Stopping the Blood


I cut my finger with a knife
while slicing carrots. I was
alone in the house. I wasn’t
sure how to stop the bleeding.
So I stuck my finger in my mouth.
I figured if I bled for a long time
it wouldn’t matter, because my blood
was returning to my body. I felt
like a vampire, even though I
was sucking my own blood.

I wasn’t sure whether it was God
or the pressure of my tongue
that stopped the bleeding. If
it was my tongue I could thank it
by feeding it ice cream. But if
it was God I had to go to temple more
and pray all the time. I decided
it was my tongue. If God wanted me
to be more religious, then He had
to give me a clearer sign.

Previously published in Mudfish Magazine.

Hal Sirowitz is the former Poet Laureate of Queens, New York, serving from 2000 to 2003. He’s featured in The Hollins Critic.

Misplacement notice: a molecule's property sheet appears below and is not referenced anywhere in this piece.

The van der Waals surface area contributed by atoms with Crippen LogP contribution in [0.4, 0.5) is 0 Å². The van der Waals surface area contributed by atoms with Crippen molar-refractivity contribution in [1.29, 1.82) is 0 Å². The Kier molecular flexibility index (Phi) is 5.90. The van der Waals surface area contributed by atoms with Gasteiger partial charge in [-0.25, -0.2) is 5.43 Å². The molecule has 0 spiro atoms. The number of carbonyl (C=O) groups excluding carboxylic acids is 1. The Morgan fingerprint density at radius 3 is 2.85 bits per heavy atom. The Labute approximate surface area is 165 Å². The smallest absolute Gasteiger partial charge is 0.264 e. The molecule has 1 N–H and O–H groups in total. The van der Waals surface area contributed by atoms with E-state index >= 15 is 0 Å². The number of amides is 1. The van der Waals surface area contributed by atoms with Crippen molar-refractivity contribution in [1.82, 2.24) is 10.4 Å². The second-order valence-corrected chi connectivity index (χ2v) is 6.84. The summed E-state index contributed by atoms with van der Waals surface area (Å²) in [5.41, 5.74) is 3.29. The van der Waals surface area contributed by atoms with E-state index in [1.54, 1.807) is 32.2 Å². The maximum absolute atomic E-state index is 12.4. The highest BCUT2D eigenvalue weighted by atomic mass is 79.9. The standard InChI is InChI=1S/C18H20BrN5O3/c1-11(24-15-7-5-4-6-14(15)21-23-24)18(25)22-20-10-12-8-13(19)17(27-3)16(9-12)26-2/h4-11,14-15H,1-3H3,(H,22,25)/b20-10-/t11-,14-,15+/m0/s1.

Object(s) to bring back to life: “I want the rotary phone back. I was the last one in my apartment building to change to the new touch-tone phone. At least, if someone wanted to talk to you, he had to make an effort to dial. Now the phone dials by itself if you push the right button. I miss rock candy but decades later, plus a few cavities, my teeth don’t. I miss the laughing gas the dentist used to give, not that it made me laugh, but because it was a great name.”